I still remember that fall-off-the-wagon drink. It was at the finish of the first Belgian Waffle Ride. After three years of abstinence it was the best thing I’ve ever had, before or since.
The way the cold ale rolled down my throat was unforgettable, every nerve in my body poised and prepped and quivering to receive that alcohol buzz, the buzz that turned into a roar, and the roar that turned into obliteration. That was 2012, and a lot of bottles have been emptied since then.
My life with alcohol was never very exceptional. Everyone in my family drank. Everyone except me. We never had DUI’s, or drunken family punchouts, but there always seemed to be a pretty solid buzz going on almost anytime after five o’clock.
Alcohol didn’t mix with me because I didn’t like the taste; it was pretty simple. When I lived in Germany, the first day there a friend got me drunk on Kolsch and the next morning I vomited all over the bus stop. So, no more Kolsch. Then a friend invited me to her vacation home in Bernkastel, and she introduced me to German white wine. That, I liked. I was 25, and had gone through college never having had a beer or a hangover.
When we moved to Japan in 1992 I gradually started drinking sake, and then wine, until I became like my Texas family. After work I’d flip the buzz switch, sit back, and get my obliteration on. It never took much. After one bottle of wine I would be blotto. Compared to heavy-hitting drunks, I’ve always been a lightweight.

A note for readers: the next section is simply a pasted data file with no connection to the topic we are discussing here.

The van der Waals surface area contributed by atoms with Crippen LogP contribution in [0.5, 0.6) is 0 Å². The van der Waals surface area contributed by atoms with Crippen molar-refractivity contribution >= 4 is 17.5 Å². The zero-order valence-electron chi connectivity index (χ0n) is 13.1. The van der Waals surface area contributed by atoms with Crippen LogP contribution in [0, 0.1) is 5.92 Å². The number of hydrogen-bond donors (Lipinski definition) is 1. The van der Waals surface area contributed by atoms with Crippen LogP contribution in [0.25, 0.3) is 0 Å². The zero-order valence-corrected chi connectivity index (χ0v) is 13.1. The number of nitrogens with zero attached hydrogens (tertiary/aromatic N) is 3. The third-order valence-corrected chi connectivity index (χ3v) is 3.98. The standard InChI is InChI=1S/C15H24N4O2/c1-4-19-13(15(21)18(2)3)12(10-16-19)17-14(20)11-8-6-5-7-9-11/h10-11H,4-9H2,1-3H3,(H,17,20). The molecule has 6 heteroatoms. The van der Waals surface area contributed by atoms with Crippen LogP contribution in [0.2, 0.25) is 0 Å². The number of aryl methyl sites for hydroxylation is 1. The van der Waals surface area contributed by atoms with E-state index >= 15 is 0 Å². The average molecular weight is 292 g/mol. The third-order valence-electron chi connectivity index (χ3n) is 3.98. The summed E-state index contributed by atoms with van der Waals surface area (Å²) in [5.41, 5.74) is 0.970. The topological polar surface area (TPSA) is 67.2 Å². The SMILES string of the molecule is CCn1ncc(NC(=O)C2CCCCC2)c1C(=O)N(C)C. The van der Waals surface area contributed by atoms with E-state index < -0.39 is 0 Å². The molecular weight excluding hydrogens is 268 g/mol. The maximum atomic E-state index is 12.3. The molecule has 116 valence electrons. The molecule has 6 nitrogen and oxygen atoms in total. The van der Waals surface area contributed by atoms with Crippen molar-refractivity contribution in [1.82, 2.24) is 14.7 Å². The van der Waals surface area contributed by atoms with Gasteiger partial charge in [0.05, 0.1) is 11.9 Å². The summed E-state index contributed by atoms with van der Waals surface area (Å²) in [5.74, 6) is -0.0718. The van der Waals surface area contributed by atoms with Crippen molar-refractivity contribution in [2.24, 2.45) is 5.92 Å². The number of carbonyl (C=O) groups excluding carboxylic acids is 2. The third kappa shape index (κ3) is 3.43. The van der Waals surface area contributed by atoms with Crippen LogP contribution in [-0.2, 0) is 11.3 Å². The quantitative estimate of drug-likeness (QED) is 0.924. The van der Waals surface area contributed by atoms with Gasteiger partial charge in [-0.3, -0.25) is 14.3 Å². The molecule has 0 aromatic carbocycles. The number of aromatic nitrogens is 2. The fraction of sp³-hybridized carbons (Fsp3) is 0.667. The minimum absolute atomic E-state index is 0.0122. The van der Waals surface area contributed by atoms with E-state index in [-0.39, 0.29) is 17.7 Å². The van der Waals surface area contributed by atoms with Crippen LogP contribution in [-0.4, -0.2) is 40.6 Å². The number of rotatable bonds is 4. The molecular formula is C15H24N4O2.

Then I quit drinking for five years. It made my friends upset, and my wife even more so because when I’m sober I’m neither fun nor nice. Booze seems to be the only thing that brings out the fun in me, so after five years I began drinking again. Then I stopped for three years. Then … Belgian Waffle Ride, 2012.
That’s when I realized how perfectly bikes and beer complement each other. Some of the best days of my life have involved an arduous pedal followed by great beer. The exercise and dehydration accelerate the onrushing obliteration; it’s not Billy Joel’s “slowly get stoned,” it’s the body-wide thirst that screams “Love me with a hammer.” But looking around me, there appear to be a whole lot of people who know when to stop, as well as those who have simply stopped once and for all.
I really love alcohol. It makes me happy, it lets me forget, and most of all it makes me tolerable to others, until of course the inevitable happens and I’m sloshing around in some public place needing to be dragged out feet-first. Last night was one of those nights, and I got to put on a show in front of my 22-year-old son. I do remember there was pizza, and I do remember drunkenly howling that the U.S. Constitution only has 21 Amendments.
The next morning my son said, “Dad, I have a question.”
“You’re almost 51, right?”
“And you’ve got lots of experience drinking, right?”
“And you know that if you drink ‘x ‘amount of beer, it’s going to result in ‘y’ behavior, right?”
“So why don’t you make sure that you stop drinking before it gets to ‘x’?”
“Well, it’s pretty simple.”
“What is it?”
“I have a drinking problem.”
“That’s not all you have.”
“No,” he said. “If you’re willing to make the effort, you also have a drinking solution.”
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